A puzzle from @Barney_MT:
This turns out to be a bit more demanding than I expected. There are spoilers below the line, showing a solution that took rather more time and space than the final polished version does. Spoilers below the line!
When I’ve got isosceles triangles knocking about, I like to add in some circles. Circle theorems, as much as I think they’re a bit of a gimmick at GCSE, are quite useful in geometry puzzles.
Now, how do these circles help?
The way the circles are set up, there’s an equilateral triangle formed by points A, B and the upper intersection of the circles - let’s call that point E.
Here’s the clever bit: C lies on the circle centred at B. Since chord AE subtends 60 degrees at B, it must subtend 30 degrees at C, meaning that E lies on the line CD!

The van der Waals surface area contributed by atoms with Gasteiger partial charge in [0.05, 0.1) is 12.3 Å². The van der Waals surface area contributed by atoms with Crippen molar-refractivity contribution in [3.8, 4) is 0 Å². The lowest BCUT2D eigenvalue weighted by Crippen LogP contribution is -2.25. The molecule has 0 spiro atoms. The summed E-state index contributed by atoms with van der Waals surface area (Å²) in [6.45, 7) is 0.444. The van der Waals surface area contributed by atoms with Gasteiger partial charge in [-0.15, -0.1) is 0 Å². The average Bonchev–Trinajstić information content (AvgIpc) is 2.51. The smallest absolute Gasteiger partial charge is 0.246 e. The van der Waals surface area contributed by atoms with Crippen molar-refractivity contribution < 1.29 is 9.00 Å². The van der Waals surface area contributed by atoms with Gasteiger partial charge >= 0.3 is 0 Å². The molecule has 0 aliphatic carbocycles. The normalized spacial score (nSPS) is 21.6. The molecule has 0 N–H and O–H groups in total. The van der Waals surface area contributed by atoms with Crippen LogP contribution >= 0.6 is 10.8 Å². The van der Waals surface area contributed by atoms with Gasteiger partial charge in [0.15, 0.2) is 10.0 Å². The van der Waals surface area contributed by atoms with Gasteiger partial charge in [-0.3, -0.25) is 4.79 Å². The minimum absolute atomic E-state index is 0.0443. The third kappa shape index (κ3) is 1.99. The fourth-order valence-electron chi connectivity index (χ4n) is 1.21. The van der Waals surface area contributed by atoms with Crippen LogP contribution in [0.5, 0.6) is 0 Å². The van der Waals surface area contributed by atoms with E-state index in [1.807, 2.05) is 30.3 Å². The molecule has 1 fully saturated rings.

That makes it easy.
Now consider line segment BE, which is a chord of the circle centred at A. It subtends 60 degrees there, so it subtends 30 degrees at D, on the circle’s circumference.
And since CDE is a straight line, angle BDC must be 150 degrees.
I’d be curious to learn whether there’s a slicker way of doing that, perhaps one that doesn’t involve circle theorems! Drop me a comment if you can see one.